According to CounterPunch.org, a news website that is challenging requests by Eichenwald’s attorneys to seal all documents in the case, federal district judge Aleta Trauger denied Eichenwald’s bid to close the courtroom to the public and otherwise shield information in the case from being disseminated.
In March, the Times disclosed that Eichenwald had paid Berry $2,000, and stated that the “check should have been disclosed to editors and readers, like the other actions on the youth’s behalf.”
Eichenwald conceded that “I should have told my editors,” but maintained that the payment had “just slipped away amid the 18 hour days, seven days a week of turmoil and chaos.”
According to CounterPunch, information revealed during court hearings in Nashville this week indicates that Eichenwald had made more than just the one-time payment of $2,000. Eichenwald reportedly used a fake name and address to give Berry money even prior to working on the story for the Times.
Eichenwald’s 2005 article eventually resulted in the arrest and conviction of four men who had given Berry money and gifts, and otherwise assisted in running his self-depicting child porn site.
At the time that Eichenwald’s story was originally published in the Times, Joan Irvine, executive director of ASACP, also noted that several large mainstream companies were unwittingly involved in providing funds for the illegal site Berry maintained, underscoring the difficulty in combating the spread of child pornography online.
“There are a number of companies that are unknowingly used as hosting companies for child pornography,” Irvine told XBIZ at the time. “That includes billing companies and sites like Yahoo and eGold.com.”
After his criminal trial, attorneys for Tim Richards, one of the men convicted in the wake of Eichenwald’s story being published, continued to seek out evidence and information that could lead to a reduced sentence for their client, or to support a motion for a new trial.
According to CounterPunch, Richards’ attorney Kimberly Hodde told the court that while examining hard drives connected to the case, investigators found that in May or June of 2005, someone going by the name “Andrew McDonald” used PayPal to send money to Berry from Dallas, Texas, where Eichenwald lives. The individual used a Yahoo email address and an AOL address that the FBI had previously determined belonged to Eichenwald.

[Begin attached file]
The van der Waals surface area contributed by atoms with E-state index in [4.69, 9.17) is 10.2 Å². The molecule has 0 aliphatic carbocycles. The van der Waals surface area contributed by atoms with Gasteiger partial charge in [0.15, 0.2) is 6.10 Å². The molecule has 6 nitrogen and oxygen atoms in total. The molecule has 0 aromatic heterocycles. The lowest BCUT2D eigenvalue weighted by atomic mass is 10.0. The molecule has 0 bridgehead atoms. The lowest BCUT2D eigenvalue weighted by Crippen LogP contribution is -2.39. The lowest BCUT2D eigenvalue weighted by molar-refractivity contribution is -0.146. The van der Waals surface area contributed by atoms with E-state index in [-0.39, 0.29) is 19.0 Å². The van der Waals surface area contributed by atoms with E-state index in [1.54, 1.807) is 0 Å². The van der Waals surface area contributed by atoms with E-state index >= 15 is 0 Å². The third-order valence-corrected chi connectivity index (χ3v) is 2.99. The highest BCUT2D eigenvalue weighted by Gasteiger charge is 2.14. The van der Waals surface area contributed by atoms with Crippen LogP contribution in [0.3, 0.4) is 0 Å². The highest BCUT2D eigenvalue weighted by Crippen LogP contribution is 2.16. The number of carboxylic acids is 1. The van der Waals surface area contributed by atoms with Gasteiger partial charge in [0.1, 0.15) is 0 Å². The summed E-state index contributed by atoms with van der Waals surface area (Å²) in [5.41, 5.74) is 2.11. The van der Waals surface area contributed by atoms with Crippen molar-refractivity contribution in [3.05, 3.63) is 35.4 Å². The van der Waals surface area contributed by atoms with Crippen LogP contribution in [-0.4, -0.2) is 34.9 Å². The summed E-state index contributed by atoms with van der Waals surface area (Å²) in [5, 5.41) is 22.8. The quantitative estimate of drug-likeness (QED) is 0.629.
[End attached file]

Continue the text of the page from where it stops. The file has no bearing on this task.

In court, Richards’ attorneys said they then subpoenaed information from PayPal, which yielded a fake street address and two credit card numbers used to make the payments to Berry under the name Andrew McDonald. They then subpoenaed information from the credit card companies to find out who owned the credit cards, and subpoenaed Yahoo and AOL, as well.
Eichenwald’s attorney Tim Perkins filed motions to quash the subpoenas, and to seal all filings and information related to the motions, including the fact that the motions pertained to Eichenwald.
Hodde argued in court that the subpoenas should not be quashed because the information sought was relevant for Richards’ sentencing, and the PayPal payments suggest that Eichenwald “assisted in orchestrating the revival” of Berry’s illegal child porn site. Hodde said that Richards will use the PayPal and credit card data to argue that he was entrapped by Berry and others, including Eichenwald.
Perkins dismissed Hodde’s arguments as “conspiracy theories.”
Ultimately, Trauger denied the motions to quash the subpoenas, holding that as the additional payments Eichenwald made to Berry were not previously known to the government, they had “some relevance to the defense.”
Trauger said she will consider the new evidence when she sentences Richards, because the dates of the payments Eichenwald made to Berry were “so close to some of the timing involved in this case.”
Officials involved in the prosecution of Richards declined to comment on whether Eichenwald is under investigation for possible criminal wrongdoing in connection with the payments he made to Berry.